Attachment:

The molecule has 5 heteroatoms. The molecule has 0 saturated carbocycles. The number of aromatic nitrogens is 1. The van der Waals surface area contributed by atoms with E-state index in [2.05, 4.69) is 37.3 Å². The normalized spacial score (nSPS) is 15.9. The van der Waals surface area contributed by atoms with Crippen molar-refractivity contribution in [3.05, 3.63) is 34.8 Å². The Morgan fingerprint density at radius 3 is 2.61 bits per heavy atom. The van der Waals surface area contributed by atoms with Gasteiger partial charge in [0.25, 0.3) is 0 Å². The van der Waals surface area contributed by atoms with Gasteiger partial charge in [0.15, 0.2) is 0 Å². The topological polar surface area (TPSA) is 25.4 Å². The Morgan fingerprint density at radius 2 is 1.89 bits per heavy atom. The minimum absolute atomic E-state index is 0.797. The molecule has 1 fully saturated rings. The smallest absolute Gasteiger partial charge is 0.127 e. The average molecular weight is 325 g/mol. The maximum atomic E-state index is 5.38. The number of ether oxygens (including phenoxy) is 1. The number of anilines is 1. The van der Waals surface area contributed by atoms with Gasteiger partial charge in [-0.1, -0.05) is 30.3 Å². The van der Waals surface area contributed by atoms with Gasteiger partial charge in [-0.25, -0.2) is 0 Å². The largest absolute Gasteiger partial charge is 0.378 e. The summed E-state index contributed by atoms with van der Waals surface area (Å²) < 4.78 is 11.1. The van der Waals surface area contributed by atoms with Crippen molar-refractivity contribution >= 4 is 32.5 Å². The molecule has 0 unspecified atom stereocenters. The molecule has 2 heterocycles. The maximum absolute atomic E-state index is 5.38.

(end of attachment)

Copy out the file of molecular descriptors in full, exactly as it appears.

The molecule has 5 heteroatoms. The molecule has 0 saturated carbocycles. The number of aromatic nitrogens is 1. The van der Waals surface area contributed by atoms with E-state index in [2.05, 4.69) is 37.3 Å². The normalized spacial score (nSPS) is 15.9. The van der Waals surface area contributed by atoms with Crippen molar-refractivity contribution in [3.05, 3.63) is 34.8 Å². The Morgan fingerprint density at radius 3 is 2.61 bits per heavy atom. The van der Waals surface area contributed by atoms with Gasteiger partial charge in [0.25, 0.3) is 0 Å². The van der Waals surface area contributed by atoms with Gasteiger partial charge in [0.15, 0.2) is 0 Å². The topological polar surface area (TPSA) is 25.4 Å². The Morgan fingerprint density at radius 2 is 1.89 bits per heavy atom. The minimum absolute atomic E-state index is 0.797. The molecule has 1 fully saturated rings. The smallest absolute Gasteiger partial charge is 0.127 e. The average molecular weight is 325 g/mol. The maximum atomic E-state index is 5.38. The number of ether oxygens (including phenoxy) is 1. The number of anilines is 1. The van der Waals surface area contributed by atoms with Gasteiger partial charge in [-0.1, -0.05) is 30.3 Å². The van der Waals surface area contributed by atoms with Gasteiger partial charge in [-0.25, -0.2) is 0 Å². The largest absolute Gasteiger partial charge is 0.378 e. The summed E-state index contributed by atoms with van der Waals surface area (Å²) < 4.78 is 11.1. The van der Waals surface area contributed by atoms with Crippen molar-refractivity contribution >= 4 is 32.5 Å². The molecule has 0 unspecified atom stereocenters. The molecule has 2 heterocycles. The maximum absolute atomic E-state index is 5.38.